Visitors to the seaside town of Folkestone may have spotted the poppy-lined Road of Remembrance, home to thousands of colourful knitted and crochet poppies in memory of the millions of soldiers who made their way down the steep coastal road during the Great War, many of them never to return.
The project is the brainchild of Purl Queens, a guerrilla knitting group known locally for bringing their fun and colourful yarnbombs to the streets of Folkestone, including crochet bollard covers and wall-mounted knitted displays.
Since 2012 Purl Queens founder Di Burns has been collecting poppies from crafty volunteers all around the world who wish to knit or crochet a poppy in tribute to those brave men and women. To date they have received and installed 6,000 poppies and this year the project won a Judges' Special Mention at the Civic Voice Design Awards for its low-cost but high impact expression of memory and identity.
Purl Queens are appealing for anyone who would like to take part to knit or crochet a poppy to commemorate the loss of a loved one in WWI or WWII and post it for installation on Remembrance Sunday.
Armistice Day 100th anniversary special
To commemorate the 100th anniversary of the end of World War I Purl Queens are requesting white poppies to signify peace.
Completed poppies can be sent to:
c/o Leasehold Solutions
32-40 Tontine Street
Crochet poppy pattern
You will need
Oddments of red 4 ply yarn, 2.50mm/2.75mm crochet hook
Double knitting yarn along with a 3mm/ 3.50mm hook can be used although you will get a larger flower.
How to make
Make 4 chain and join in a ring with a slip stitch.
Round 1 – Make 3 chain, then make 16 trebles into the ring. Join with a slip stitch to the 1st treble at the beginning of the round to form a ring. (16 stitches)
Petals (Make 4)
Row 1 – Make 3 chain (this counts as the 1st treble), and 1 treble into same space, then make 2 trebles into each of the next 3 stitches. (8 stitches in total), turn.
Row 2 – Make 3 chain. Then make 1 treble into each of the next 2 stitches. Then 2 trebles into each of the next 4 stitches, then 1 treble into each of the last 2 stitches, turn
Row 3 – Make 1 chain and 1 double crochet into 1st stitch. *Now make 2 chain, 1 double crochet into next stitch*. Repeat from * to * until end of petal. Fasten off.
Re-join yarn to next stitch of round 1 and repeat Rows 1 -3 to make next petal.
Continue in this manner until 4 petals are made.
Stitch a black button in the centre of the flower and a safety pin or brooch fixing on to the back.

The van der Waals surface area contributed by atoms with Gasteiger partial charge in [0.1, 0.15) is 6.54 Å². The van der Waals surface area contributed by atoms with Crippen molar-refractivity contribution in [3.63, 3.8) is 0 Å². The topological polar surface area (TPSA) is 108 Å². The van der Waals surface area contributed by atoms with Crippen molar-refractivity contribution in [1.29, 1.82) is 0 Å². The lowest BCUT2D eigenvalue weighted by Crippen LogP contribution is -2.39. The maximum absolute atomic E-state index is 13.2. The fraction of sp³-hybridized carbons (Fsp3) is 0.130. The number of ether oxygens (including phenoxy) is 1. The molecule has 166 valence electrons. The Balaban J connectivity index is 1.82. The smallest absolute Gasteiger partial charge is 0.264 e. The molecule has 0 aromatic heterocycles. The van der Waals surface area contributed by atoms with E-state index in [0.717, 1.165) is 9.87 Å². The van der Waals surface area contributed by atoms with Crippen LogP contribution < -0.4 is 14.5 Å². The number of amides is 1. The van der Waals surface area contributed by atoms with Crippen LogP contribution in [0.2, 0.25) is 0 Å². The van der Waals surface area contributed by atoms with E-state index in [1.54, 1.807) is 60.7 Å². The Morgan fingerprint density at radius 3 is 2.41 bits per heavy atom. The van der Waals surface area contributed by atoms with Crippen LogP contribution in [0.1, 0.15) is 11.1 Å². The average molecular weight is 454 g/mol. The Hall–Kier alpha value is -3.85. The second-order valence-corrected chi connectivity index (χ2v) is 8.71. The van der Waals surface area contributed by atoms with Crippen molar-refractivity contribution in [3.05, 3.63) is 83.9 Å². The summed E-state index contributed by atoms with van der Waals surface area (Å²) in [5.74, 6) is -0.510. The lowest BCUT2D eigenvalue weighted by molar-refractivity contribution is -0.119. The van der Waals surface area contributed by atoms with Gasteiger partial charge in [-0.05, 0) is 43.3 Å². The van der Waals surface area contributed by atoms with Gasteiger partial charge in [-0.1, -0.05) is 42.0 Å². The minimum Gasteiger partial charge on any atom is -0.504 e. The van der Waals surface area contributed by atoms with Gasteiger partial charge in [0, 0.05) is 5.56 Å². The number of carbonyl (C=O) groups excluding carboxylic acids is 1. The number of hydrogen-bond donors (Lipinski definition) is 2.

Knitted poppy pattern
You will need
Double Knitting Wool in Red = A, Green = B, Black = C.
Petals in ‘A’ (Make 4)
Cast on 7 Stitches
1st Row Right Side Knit
2nd Knit front and back into first stitch, knit 2 stitches. KFB*, Knit 1 (9 sts)
3rd As 2nd Row (11 sts)
4th As 2nd Row (13)
9th SSK* twice, knit to last 4 stitches, K2tog twice
13th As row 9 (5 sts)
17th K1, slip 1, K1 psso twice, K1 (3st)
18th Cast Off
For the centre
Using ‘B’ (Green)
Cast on 16 stitches then cast off.
Joining cast-off edges, sew petals together in pairs then place one pair over the other in a cross formation and secure. Coil green centre into a tight spiral and sew in the centre of the petals.
Using ‘C’ (Black) work a ring of straight stitches around the green centre and then work French Knots around them.
Maintain the petals in a cup shape with small stitch behind pairs of petals.
* KFB is Knit Front and Back
** SSK is Slip Slip then knit through the loops
Purl Queens will be running a crochet workshop at Folkestone's Harbour Arm on September 11. Follow Purl Queens on Facebook to find out more about the Road of Remembrance project.
Did you know...?
Eagle-eyed passers by might spot the occasional white or purple poppy in the display.
White poppies are worn to symbolise peace, while the purple poppy is worn to commemorate the animals that lost their lives in the war effort. Both poppies are often worn alongside the red poppy.
Folkestone is also home to an animal war memorial in the Garden of Remembrance, Sandgate Road, the site of a church that was almost completely destroyed by a German bomb on May 17 1942, and reads "in remembrance of those with hoof, wing and paw who serve mankind in peace and war."
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